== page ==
On Saturday, Maroon scored twice (he almost had a hat trick, but an empty-netter try bounced off both posts) and Gourde once.

First, Maroon tipped Gourde’s shot from high in the left circle to tie the score at 1 late in the first period. He scored again with three seconds left in the second to make it 3-1, a goal that seemed to knock Buffalo back.

All three forwards followed Kevin Shattenkirk’s shot to the net on that play. Paquette touched the puck first, and Maroon put it in. There’s that love for crashing the net that Maroon referred to.

Gourde added what became the winner midway into the third period. After the Sabres won a faceoff in their zone, Gourde busted into the play and came away with the puck.

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Part of the Lightning’s goal for the week in Sweden was to continue establishing their identity. The Paquette line already has one, and Maroon figures it can set a tone for the rest of the team “by bringing the energy every single night.”

“We keep it simple and find ways to get pucks in, finding ways to make sure we’re on top of it every single night,” Maroon said.

He knows what he’s talking about. He played that role last year and helped the Blues win the Stanley Cup.

Steven Stamkos credited Maroon, signed as a free agent in the offseason, with helping to bring the Lightning together. He has been a great addition off the ice, and as he gets more comfortable, Maroon is showing just what he can do on it.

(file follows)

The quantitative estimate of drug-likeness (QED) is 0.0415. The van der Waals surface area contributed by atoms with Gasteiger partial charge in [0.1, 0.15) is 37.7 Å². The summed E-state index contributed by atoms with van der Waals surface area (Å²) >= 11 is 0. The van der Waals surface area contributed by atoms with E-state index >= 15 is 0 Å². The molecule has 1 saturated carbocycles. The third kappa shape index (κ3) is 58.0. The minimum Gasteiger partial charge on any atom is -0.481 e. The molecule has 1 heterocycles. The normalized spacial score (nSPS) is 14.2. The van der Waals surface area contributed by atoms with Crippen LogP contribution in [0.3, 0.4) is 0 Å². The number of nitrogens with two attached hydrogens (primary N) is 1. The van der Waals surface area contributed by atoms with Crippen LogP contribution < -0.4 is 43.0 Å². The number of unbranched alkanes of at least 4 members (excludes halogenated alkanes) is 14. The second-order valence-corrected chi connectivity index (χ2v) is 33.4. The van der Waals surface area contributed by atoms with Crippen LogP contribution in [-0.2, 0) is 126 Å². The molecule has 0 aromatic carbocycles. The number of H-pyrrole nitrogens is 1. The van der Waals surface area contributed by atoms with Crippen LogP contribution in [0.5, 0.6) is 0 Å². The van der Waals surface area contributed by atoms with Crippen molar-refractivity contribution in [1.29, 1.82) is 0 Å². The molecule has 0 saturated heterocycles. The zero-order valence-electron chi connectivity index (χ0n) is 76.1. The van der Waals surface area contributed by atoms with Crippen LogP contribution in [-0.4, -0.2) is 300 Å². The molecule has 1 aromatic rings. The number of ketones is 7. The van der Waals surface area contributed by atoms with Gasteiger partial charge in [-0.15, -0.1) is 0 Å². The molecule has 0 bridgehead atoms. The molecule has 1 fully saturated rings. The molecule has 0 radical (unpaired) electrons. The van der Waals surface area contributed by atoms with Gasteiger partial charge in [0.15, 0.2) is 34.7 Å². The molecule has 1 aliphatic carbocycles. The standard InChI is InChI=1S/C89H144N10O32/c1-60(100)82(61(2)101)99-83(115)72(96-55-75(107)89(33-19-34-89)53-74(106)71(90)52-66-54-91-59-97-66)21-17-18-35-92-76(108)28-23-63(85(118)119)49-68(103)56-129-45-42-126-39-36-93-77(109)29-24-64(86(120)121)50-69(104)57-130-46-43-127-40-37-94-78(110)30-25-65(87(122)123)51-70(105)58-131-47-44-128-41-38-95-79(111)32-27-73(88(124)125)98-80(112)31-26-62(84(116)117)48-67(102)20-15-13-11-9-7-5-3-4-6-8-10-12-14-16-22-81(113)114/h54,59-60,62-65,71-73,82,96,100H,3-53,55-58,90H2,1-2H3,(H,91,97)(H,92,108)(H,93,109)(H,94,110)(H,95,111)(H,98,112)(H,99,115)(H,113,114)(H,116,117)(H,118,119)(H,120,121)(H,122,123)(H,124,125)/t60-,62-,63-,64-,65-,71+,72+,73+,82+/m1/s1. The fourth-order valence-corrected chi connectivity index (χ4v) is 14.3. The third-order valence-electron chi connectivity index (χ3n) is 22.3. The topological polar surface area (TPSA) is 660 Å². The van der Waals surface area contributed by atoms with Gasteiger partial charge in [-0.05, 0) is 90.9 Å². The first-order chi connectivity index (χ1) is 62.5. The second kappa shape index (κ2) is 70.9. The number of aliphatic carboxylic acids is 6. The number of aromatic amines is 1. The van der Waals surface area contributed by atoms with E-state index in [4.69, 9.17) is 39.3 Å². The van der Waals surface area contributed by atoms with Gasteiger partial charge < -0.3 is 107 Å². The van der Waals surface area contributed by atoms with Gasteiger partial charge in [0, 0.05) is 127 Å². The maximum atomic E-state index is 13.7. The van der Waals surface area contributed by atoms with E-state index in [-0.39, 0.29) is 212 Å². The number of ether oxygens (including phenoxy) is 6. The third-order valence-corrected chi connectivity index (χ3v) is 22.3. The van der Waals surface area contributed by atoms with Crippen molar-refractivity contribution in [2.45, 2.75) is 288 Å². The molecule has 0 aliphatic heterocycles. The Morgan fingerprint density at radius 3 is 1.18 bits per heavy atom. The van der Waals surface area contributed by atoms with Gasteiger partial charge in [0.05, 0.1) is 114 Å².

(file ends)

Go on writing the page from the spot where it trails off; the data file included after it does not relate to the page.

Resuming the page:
“When he does have the confidence to have the puck in the offensive zone as much as he did these last two games, it’s kind of an element we’ve never had on our team,” Stamkos said.

That element is one of the pieces that brings energy to the Paquette line, which in turn can help the Lightning build an identity and win games.

Contact Diana C. Nearhos at Follow @dianacnearhos.

Lightning 1-2-2—5

Sabres 1-0-2—3

First Period—1, Buffalo, Reinhart 8 (Montour, Johansson), 9:30. 2, Tampa Bay, Maroon 2 (Gourde, Shattenkirk), 17:02 (pp). Penalties—Kucherov, TB, (hooking), 10:40 Montour, BUF, (roughing), 15:07.

Second Period—3, Tampa Bay, Hedman 3 (Kucherov, Stamkos), 1:58 (pp). 4, Tampa Bay, Maroon 3 (Paquette, Shattenkirk), 19:57. Penalties—Johansson, BUF, (interference), 1:51 Ristolainen, BUF, (interference), 14:43.

Third Period—5, Buffalo, Olofsson 7 (Reinhart, Eichel), 4:14. 6, Tampa Bay, Gourde 4 (Paquette), 9:48. 7, Tampa Bay, Joseph 4 (Killorn, Cirelli), 10:55. 8, Buffalo, Eichel 8 (Dahlin, Ristolainen), 19:22. Penalties—Paquette, TB, served by Maroon, (unsportsmanlike conduct), 16:14 Paquette, TB, Misconduct (misconduct), 16:14 Cernak, TB, (roughing), 17:59 Reinhart, BUF, (roughing), 17:59.

Shots on Goal—Buffalo 17-13-13_43. Tampa Bay 12-18-10_40. Power-play opportunities—Buffalo 0 of 2. Tampa Bay 2 of 3. Goalies—Buffalo, Hutton 6-3-1 (40 shots-35 saves). Tampa Bay, McElhinney 2-1-2 (43-40). A—13,339 (16,000). T—2:43. Referees—Eric Furlatt, Chris Lee. Linesmen—Steve Barton, Tony Sericolo.